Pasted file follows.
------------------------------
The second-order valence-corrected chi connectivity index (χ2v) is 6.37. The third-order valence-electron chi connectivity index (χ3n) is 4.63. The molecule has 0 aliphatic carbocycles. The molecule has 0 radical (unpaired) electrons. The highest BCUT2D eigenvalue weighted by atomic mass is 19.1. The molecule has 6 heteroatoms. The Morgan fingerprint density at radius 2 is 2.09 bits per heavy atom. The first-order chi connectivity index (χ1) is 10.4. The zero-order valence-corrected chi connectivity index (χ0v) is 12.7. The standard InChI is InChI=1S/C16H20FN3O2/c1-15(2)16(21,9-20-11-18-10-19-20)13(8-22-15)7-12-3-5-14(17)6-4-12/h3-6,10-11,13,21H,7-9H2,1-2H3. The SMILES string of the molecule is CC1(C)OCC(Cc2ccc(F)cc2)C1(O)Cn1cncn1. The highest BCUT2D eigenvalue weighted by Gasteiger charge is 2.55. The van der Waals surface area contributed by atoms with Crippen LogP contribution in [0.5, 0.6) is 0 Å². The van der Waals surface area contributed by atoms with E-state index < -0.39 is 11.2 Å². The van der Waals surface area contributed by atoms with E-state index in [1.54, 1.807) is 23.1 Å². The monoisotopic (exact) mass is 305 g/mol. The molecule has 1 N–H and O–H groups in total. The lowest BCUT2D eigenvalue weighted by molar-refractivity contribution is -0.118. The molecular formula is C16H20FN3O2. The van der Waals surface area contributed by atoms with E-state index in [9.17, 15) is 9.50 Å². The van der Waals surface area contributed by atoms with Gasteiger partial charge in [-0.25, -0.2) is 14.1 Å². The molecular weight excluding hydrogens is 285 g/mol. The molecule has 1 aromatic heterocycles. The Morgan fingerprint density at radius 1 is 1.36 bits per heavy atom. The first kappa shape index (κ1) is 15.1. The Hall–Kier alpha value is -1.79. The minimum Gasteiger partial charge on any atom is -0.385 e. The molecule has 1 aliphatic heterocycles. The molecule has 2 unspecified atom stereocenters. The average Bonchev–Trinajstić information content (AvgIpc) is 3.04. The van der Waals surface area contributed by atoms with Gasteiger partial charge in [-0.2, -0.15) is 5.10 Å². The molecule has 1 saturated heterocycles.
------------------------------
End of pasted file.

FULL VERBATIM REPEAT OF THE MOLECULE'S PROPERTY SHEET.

The second-order valence-corrected chi connectivity index (χ2v) is 6.37. The third-order valence-electron chi connectivity index (χ3n) is 4.63. The molecule has 0 aliphatic carbocycles. The molecule has 0 radical (unpaired) electrons. The highest BCUT2D eigenvalue weighted by atomic mass is 19.1. The molecule has 6 heteroatoms. The Morgan fingerprint density at radius 2 is 2.09 bits per heavy atom. The first-order chi connectivity index (χ1) is 10.4. The zero-order valence-corrected chi connectivity index (χ0v) is 12.7. The standard InChI is InChI=1S/C16H20FN3O2/c1-15(2)16(21,9-20-11-18-10-19-20)13(8-22-15)7-12-3-5-14(17)6-4-12/h3-6,10-11,13,21H,7-9H2,1-2H3. The SMILES string of the molecule is CC1(C)OCC(Cc2ccc(F)cc2)C1(O)Cn1cncn1. The highest BCUT2D eigenvalue weighted by Gasteiger charge is 2.55. The van der Waals surface area contributed by atoms with Crippen LogP contribution in [0.5, 0.6) is 0 Å². The van der Waals surface area contributed by atoms with E-state index < -0.39 is 11.2 Å². The van der Waals surface area contributed by atoms with E-state index in [1.54, 1.807) is 23.1 Å². The monoisotopic (exact) mass is 305 g/mol. The molecule has 1 N–H and O–H groups in total. The lowest BCUT2D eigenvalue weighted by molar-refractivity contribution is -0.118. The molecular formula is C16H20FN3O2. The van der Waals surface area contributed by atoms with E-state index in [9.17, 15) is 9.50 Å². The van der Waals surface area contributed by atoms with Gasteiger partial charge in [-0.25, -0.2) is 14.1 Å². The molecular weight excluding hydrogens is 285 g/mol. The molecule has 1 aromatic heterocycles. The Morgan fingerprint density at radius 1 is 1.36 bits per heavy atom. The first kappa shape index (κ1) is 15.1. The Hall–Kier alpha value is -1.79. The minimum Gasteiger partial charge on any atom is -0.385 e. The molecule has 1 aliphatic heterocycles. The molecule has 2 unspecified atom stereocenters. The average Bonchev–Trinajstić information content (AvgIpc) is 3.04. The van der Waals surface area contributed by atoms with Gasteiger partial charge in [-0.2, -0.15) is 5.10 Å². The molecule has 1 saturated heterocycles.